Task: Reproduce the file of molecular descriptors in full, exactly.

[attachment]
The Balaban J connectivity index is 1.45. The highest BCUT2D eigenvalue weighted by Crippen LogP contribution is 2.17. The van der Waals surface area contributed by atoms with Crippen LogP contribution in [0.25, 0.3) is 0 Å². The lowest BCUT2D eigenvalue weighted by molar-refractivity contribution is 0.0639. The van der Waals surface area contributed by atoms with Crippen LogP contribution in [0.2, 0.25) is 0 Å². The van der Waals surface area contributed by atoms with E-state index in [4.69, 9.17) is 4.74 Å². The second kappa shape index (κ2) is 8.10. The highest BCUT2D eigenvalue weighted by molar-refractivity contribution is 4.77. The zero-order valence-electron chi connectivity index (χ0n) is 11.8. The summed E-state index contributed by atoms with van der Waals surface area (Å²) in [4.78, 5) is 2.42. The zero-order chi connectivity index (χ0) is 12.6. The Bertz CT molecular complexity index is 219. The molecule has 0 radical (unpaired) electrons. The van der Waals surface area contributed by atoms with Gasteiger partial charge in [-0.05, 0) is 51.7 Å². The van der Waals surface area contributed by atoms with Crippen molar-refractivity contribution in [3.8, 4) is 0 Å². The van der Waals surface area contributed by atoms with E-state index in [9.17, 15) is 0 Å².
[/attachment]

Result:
The Balaban J connectivity index is 1.45. The highest BCUT2D eigenvalue weighted by Crippen LogP contribution is 2.17. The van der Waals surface area contributed by atoms with Crippen LogP contribution in [0.25, 0.3) is 0 Å². The lowest BCUT2D eigenvalue weighted by molar-refractivity contribution is 0.0639. The van der Waals surface area contributed by atoms with Crippen LogP contribution in [0.2, 0.25) is 0 Å². The van der Waals surface area contributed by atoms with E-state index in [4.69, 9.17) is 4.74 Å². The second kappa shape index (κ2) is 8.10. The highest BCUT2D eigenvalue weighted by molar-refractivity contribution is 4.77. The zero-order valence-electron chi connectivity index (χ0n) is 11.8. The summed E-state index contributed by atoms with van der Waals surface area (Å²) in [4.78, 5) is 2.42. The zero-order chi connectivity index (χ0) is 12.6. The Bertz CT molecular complexity index is 219. The molecule has 0 radical (unpaired) electrons. The van der Waals surface area contributed by atoms with Gasteiger partial charge in [-0.05, 0) is 51.7 Å². The van der Waals surface area contributed by atoms with Crippen molar-refractivity contribution in [3.8, 4) is 0 Å². The van der Waals surface area contributed by atoms with E-state index in [9.17, 15) is 0 Å².